Composer for The Queen’s Gambit hosts Webinar for Valencia College

Carlos Rafael Rivera Portrait.

Valencia College-Splash Page

Carlos Rafael Rivera Portrait.

Rachelle Echevarria, Copy Editor

Valencia College had the privilege of hosting a webinar with Emmy Award winner Carlos Rafael Rivera on February 23. He has composed for pictures such as A Walk Among the Tombstones, Godless and The Queen’s Gambit and is a professor at the University of Miami.

Dr. Rivera’s webinar discussed the act of composing scores for media, from the screenplay until release. He made it very clear that as composers, one should not consider him or herself to be making art. “Calling ourselves artists sets us up for failure. We’re artisans, and craftsmen, and to call yourself an artist really gives you an impossible task,” stated Dr.Rivera.

This all ultimately goes back to a point that Dr. Rivera later makes. While music as a whole is artistic in nature, to be scoring for another is a job, which Dr. Rivera mentioned in stating, “We are a service industry. What we do is serve the director. When the director says, ‘I want it to feel a certain way’, it’s our job to interpret that and translate it into sound.”

For all his emphasis on this being a service industry, Dr. Rivera does not stray away from his passion for his work. In speaking about his work on Godless, Dr. Rivera mentioned how his scores were inspired, even though the job of a media composer is a job of repetition. For A Walk Among the Tombstones, Dr. Rivera went into detail about the sounds of the subway being his inspiration.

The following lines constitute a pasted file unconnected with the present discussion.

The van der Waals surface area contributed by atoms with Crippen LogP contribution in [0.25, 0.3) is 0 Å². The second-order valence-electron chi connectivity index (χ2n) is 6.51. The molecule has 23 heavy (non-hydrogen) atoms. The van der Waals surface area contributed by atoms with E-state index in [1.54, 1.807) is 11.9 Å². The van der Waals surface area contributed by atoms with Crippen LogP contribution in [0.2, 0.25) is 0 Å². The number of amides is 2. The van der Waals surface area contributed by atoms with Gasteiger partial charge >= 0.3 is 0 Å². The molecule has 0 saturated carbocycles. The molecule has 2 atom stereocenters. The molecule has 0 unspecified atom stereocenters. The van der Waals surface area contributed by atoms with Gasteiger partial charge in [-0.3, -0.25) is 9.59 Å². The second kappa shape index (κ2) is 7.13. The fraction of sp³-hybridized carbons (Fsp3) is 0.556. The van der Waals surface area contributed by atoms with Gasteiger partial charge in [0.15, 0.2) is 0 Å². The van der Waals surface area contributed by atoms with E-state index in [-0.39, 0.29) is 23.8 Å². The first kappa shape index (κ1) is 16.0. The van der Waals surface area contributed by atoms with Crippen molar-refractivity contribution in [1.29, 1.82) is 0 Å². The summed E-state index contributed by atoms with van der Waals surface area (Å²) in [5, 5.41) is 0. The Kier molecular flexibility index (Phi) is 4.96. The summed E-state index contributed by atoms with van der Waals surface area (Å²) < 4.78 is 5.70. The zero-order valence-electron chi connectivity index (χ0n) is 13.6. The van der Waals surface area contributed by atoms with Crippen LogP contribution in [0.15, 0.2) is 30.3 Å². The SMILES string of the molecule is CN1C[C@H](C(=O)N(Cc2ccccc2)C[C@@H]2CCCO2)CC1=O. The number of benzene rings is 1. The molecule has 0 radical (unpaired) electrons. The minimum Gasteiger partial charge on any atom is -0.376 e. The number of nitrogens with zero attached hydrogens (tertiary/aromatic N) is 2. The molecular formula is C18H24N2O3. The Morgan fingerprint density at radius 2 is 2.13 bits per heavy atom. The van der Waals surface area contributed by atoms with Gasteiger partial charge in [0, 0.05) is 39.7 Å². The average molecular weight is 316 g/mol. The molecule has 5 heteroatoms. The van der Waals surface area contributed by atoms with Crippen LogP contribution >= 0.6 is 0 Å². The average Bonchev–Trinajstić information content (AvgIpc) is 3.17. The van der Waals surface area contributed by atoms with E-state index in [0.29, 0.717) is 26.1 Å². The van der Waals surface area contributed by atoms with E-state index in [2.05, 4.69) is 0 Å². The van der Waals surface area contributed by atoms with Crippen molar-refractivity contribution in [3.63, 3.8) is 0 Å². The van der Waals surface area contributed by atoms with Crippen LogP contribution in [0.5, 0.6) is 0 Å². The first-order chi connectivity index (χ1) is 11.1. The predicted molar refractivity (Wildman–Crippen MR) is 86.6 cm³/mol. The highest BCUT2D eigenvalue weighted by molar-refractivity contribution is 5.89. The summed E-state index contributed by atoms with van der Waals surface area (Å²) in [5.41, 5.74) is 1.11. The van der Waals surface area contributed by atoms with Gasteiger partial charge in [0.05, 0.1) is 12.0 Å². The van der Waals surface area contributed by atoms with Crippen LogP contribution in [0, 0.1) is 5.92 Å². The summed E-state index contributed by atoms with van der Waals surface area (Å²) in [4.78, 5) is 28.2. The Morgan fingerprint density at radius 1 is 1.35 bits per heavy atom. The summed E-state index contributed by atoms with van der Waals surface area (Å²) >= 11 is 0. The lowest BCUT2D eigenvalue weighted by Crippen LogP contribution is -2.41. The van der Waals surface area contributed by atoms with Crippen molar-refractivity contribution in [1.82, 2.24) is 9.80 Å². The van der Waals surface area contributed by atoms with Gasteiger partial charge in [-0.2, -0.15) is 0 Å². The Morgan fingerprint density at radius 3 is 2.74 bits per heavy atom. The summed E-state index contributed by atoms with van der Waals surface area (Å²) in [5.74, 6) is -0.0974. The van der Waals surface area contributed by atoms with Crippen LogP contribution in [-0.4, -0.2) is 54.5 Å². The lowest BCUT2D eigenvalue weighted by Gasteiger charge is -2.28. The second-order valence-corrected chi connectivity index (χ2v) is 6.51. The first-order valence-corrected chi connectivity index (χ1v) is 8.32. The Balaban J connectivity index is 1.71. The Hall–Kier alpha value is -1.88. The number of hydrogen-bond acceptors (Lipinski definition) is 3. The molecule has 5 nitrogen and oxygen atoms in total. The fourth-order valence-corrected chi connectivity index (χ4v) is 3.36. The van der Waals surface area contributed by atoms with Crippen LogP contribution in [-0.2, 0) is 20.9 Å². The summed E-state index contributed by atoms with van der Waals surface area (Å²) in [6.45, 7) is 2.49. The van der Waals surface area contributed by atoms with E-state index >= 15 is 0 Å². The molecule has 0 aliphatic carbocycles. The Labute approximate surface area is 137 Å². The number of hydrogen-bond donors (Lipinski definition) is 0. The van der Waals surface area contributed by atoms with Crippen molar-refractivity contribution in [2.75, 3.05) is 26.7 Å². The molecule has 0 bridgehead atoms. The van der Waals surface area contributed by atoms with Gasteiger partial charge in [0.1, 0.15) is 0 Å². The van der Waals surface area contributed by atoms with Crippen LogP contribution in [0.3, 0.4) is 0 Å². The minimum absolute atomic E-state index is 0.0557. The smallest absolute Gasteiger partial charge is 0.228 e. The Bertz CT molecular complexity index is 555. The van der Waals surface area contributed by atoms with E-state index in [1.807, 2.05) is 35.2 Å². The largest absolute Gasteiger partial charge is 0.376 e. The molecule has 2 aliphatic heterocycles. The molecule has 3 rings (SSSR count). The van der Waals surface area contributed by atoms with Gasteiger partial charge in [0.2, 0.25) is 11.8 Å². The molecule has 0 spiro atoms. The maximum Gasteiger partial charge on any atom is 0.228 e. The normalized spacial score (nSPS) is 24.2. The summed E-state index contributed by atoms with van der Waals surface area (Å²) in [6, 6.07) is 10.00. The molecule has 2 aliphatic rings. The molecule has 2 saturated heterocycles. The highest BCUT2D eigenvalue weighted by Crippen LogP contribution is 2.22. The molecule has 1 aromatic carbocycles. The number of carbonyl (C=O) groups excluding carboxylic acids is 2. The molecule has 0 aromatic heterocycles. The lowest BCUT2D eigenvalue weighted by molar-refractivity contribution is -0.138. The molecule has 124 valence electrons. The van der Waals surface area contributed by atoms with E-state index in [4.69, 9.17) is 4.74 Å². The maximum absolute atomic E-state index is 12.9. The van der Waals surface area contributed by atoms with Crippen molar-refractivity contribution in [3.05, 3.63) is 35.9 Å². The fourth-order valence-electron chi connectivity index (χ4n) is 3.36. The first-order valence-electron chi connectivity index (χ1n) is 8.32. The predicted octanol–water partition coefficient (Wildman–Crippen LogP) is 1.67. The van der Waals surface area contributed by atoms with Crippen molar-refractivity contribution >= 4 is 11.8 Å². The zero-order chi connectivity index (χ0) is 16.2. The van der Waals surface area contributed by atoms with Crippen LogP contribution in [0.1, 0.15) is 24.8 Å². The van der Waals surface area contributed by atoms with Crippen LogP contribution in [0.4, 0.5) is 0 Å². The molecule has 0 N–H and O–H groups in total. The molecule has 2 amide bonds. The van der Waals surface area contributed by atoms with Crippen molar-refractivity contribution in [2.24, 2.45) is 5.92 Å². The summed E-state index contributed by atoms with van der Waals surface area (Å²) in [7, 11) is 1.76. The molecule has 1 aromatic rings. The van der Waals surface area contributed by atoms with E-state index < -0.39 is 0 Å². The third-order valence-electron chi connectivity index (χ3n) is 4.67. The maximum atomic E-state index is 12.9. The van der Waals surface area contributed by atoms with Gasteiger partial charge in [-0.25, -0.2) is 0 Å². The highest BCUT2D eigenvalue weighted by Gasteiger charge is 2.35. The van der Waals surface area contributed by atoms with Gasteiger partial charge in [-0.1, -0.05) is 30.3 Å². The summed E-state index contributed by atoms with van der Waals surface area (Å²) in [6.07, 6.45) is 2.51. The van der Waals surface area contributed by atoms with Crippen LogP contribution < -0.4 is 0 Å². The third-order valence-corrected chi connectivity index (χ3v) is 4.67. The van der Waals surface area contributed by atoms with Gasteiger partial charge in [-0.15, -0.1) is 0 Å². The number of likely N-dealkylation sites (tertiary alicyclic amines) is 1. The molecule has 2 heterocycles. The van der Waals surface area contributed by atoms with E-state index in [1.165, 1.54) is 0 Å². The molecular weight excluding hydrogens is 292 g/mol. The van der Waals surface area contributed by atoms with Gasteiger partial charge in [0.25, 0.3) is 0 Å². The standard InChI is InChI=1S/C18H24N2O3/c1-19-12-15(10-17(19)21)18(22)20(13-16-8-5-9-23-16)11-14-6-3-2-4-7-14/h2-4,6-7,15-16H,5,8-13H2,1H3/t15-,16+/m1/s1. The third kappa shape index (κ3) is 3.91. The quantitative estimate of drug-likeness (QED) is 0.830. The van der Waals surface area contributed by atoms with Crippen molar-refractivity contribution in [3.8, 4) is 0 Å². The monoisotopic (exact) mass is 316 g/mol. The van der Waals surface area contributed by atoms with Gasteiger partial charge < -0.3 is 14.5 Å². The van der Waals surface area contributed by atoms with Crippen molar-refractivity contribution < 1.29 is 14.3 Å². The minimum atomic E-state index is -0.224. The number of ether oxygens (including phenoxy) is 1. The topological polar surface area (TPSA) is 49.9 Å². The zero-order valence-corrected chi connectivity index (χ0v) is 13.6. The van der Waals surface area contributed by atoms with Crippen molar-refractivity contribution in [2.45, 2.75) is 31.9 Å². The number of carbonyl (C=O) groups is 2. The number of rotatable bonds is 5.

However, in both, Dr. Rivera’s music had to be rewritten and composed again as rejections would come for one reason or another. He prefaced the webinar by stating, “It’s through the mistakes that we find breakthroughs to grow.” He later goes on to say, “I feel that no revision has actually made anything worse.”

Dr. Rivera also faced rejection during the creation of The Queen’s Gambit. During the Q&A, he was asked how he composed music for chess (a major theme in The Queen’s Gambit) that made it captivating to an unknowing audience. After admitting he wasn’t quite sure how to answer, he eventually stated, “The first bunch of music I wrote was rejected. It sounded fine, but it wasn’t working. What helped me was thinking contextually; not the game itself, but the character. What is Beth thinking before the game? Is she being challenged? Is she attracted to someone? It’s the emotions being scored.”

This led to a question that wasn’t explicitly asked, but was explicitly answered: how do you tell a story when you compose music?

“Our job as composers is transitional. The end of one scene to the beginning of another. Music comes from the stage. Music is a transitional stage, when the curtain drops and the scene is shifting and you can’t see anyone running around or the set moving, but the music keeps playing. The answer is find any way to do it. The truth is, if you have a sense of storytelling, you could start on your phone, and then the training can be used.”

Dr. Rivera, while referencing technical and professional aspects of composing for the media, gave sound advice for future scorers. His wisdom could be rounded up to three main points: composers work for the creator, mistakes are not a bad thing when composing, and it’s best “…not to get so caught up in the notes so much as the idea.”